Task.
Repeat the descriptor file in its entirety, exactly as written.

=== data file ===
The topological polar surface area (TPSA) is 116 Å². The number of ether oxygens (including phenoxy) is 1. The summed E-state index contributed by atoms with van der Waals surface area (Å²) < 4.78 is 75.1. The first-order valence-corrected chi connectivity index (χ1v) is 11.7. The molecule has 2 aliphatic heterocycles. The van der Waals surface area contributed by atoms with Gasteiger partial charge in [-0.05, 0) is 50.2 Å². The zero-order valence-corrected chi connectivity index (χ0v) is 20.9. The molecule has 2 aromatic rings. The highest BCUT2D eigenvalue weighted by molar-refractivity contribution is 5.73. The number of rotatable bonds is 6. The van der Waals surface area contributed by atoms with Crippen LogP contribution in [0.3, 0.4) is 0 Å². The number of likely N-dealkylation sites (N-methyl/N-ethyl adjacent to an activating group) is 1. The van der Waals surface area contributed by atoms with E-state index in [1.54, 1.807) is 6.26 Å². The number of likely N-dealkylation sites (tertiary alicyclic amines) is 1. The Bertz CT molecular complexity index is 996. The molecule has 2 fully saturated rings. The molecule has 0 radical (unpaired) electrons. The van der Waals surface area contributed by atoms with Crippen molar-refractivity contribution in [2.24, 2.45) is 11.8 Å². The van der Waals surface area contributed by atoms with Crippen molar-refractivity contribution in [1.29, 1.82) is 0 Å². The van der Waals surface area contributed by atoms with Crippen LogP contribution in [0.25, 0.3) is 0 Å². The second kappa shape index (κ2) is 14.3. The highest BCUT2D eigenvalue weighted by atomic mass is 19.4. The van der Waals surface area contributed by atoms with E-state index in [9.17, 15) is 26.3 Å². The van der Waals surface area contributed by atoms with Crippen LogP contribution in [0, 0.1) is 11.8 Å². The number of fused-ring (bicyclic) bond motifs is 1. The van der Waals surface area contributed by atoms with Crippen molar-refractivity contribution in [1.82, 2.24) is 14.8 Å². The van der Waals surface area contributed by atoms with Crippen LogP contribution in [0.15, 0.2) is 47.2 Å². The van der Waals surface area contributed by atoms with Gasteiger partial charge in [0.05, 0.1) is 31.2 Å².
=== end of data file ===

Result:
The topological polar surface area (TPSA) is 116 Å². The number of ether oxygens (including phenoxy) is 1. The summed E-state index contributed by atoms with van der Waals surface area (Å²) < 4.78 is 75.1. The first-order valence-corrected chi connectivity index (χ1v) is 11.7. The molecule has 2 aliphatic heterocycles. The van der Waals surface area contributed by atoms with Gasteiger partial charge in [-0.05, 0) is 50.2 Å². The zero-order valence-corrected chi connectivity index (χ0v) is 20.9. The molecule has 2 aromatic rings. The highest BCUT2D eigenvalue weighted by molar-refractivity contribution is 5.73. The number of rotatable bonds is 6. The van der Waals surface area contributed by atoms with Crippen LogP contribution in [0.3, 0.4) is 0 Å². The number of likely N-dealkylation sites (N-methyl/N-ethyl adjacent to an activating group) is 1. The van der Waals surface area contributed by atoms with E-state index in [1.54, 1.807) is 6.26 Å². The number of likely N-dealkylation sites (tertiary alicyclic amines) is 1. The Bertz CT molecular complexity index is 996. The molecule has 2 fully saturated rings. The molecule has 0 radical (unpaired) electrons. The van der Waals surface area contributed by atoms with Crippen molar-refractivity contribution in [2.24, 2.45) is 11.8 Å². The van der Waals surface area contributed by atoms with Crippen molar-refractivity contribution in [1.29, 1.82) is 0 Å². The van der Waals surface area contributed by atoms with Crippen LogP contribution in [0.25, 0.3) is 0 Å². The second kappa shape index (κ2) is 14.3. The highest BCUT2D eigenvalue weighted by atomic mass is 19.4. The van der Waals surface area contributed by atoms with E-state index in [9.17, 15) is 26.3 Å². The van der Waals surface area contributed by atoms with Crippen LogP contribution in [0, 0.1) is 11.8 Å². The number of fused-ring (bicyclic) bond motifs is 1. The van der Waals surface area contributed by atoms with Crippen molar-refractivity contribution in [1.82, 2.24) is 14.8 Å². The van der Waals surface area contributed by atoms with Crippen LogP contribution in [0.15, 0.2) is 47.2 Å². The van der Waals surface area contributed by atoms with Gasteiger partial charge in [0.05, 0.1) is 31.2 Å².